To me, this underlines the fact that the success of a salesperson is 100% within their control. Salespeople possess the desire and commitment to be successful or they don’t. If you aren’t willing to “knock on 180 doors” to find that one person you can help, you won’t make it.

“Why People Stop Paying Their Bills”

After another sales job, Rick found his way into debt collection. He found that in certain ways, the job was even harder than sales. “You think your prospects are hiding from you? Try being a bill collector!”

He spent 20 years in collection, during which he encountered a variety of debtors and heard countless excuses as to why they had stopped paying their bills. One day, it dawned on Rick that all the various explanations could actually be boiled down to one simple fact.

“People stopped paying their bills when they became unsold -- when they forgot why they bought in the first place,” he said.

So who was at fault for a customer losing touch with the reason for their purchase? After some more thinking, Rick found his answer.

“All of the reasons were salesperson issues. It could be that the salesperson overpromised or the company under delivered, or maybe the customer was a crook and never intended to pay,” he said. “But the salesperson should’ve caught the crook and not sold to them, or not overpromised, or made sure the company delivered what the customer wanted through [setting] clear expectations.”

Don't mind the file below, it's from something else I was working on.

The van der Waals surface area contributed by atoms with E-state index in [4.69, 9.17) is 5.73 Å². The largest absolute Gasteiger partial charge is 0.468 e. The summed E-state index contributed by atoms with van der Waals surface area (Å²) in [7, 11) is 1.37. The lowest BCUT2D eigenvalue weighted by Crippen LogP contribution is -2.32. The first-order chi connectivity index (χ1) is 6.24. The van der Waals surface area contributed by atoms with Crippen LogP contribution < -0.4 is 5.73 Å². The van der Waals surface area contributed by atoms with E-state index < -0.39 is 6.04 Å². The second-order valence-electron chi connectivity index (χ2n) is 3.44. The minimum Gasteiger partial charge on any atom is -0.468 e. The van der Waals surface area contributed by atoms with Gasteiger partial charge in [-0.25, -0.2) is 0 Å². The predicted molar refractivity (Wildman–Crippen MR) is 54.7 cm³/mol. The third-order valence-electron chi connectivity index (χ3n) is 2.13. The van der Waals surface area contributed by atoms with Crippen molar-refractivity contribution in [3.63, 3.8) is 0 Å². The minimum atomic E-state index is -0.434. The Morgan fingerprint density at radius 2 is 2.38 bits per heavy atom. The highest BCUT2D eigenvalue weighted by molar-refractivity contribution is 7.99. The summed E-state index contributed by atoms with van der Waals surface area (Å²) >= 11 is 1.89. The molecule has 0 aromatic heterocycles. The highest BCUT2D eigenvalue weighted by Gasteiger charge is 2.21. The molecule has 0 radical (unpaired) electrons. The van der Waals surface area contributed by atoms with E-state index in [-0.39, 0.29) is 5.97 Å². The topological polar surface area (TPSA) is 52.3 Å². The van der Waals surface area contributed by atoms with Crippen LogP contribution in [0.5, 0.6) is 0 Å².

Reps today would be smart to remember that sales isn’t just about the initial transaction -- it’s also about making sure the customer doesn’t become unsold. Establish the right foundation in the sales process, and retain your customers for life.

Rick is firm that salespeople should always do what’s in the best interest of others. If he doesn’t believe he can help a prospect, he tells them so. Then for the clients he does take on, expectations are clearly laid out and agreed upon.

“What Networking Is Really About”

Over the years, Rick attended countless networking events with a variety of colleagues. He traded business cards and watched other people trade theirs.